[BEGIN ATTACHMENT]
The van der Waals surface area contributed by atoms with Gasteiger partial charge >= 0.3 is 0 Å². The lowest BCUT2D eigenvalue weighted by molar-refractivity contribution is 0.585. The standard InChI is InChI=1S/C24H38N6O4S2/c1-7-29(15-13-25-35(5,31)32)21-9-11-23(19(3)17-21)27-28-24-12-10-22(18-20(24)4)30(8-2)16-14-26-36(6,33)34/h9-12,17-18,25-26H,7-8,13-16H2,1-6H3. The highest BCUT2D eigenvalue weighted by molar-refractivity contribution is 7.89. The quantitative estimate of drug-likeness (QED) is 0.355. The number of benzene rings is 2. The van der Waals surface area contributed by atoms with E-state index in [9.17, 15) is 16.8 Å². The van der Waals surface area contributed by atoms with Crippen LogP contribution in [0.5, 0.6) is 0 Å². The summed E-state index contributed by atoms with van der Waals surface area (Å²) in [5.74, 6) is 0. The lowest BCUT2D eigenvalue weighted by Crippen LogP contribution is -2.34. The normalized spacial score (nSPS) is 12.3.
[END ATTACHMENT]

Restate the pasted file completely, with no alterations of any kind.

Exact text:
The van der Waals surface area contributed by atoms with Gasteiger partial charge >= 0.3 is 0 Å². The lowest BCUT2D eigenvalue weighted by molar-refractivity contribution is 0.585. The standard InChI is InChI=1S/C24H38N6O4S2/c1-7-29(15-13-25-35(5,31)32)21-9-11-23(19(3)17-21)27-28-24-12-10-22(18-20(24)4)30(8-2)16-14-26-36(6,33)34/h9-12,17-18,25-26H,7-8,13-16H2,1-6H3. The highest BCUT2D eigenvalue weighted by molar-refractivity contribution is 7.89. The quantitative estimate of drug-likeness (QED) is 0.355. The number of benzene rings is 2. The van der Waals surface area contributed by atoms with E-state index in [9.17, 15) is 16.8 Å². The van der Waals surface area contributed by atoms with Crippen LogP contribution in [0.5, 0.6) is 0 Å². The summed E-state index contributed by atoms with van der Waals surface area (Å²) in [5.74, 6) is 0. The lowest BCUT2D eigenvalue weighted by Crippen LogP contribution is -2.34. The normalized spacial score (nSPS) is 12.3.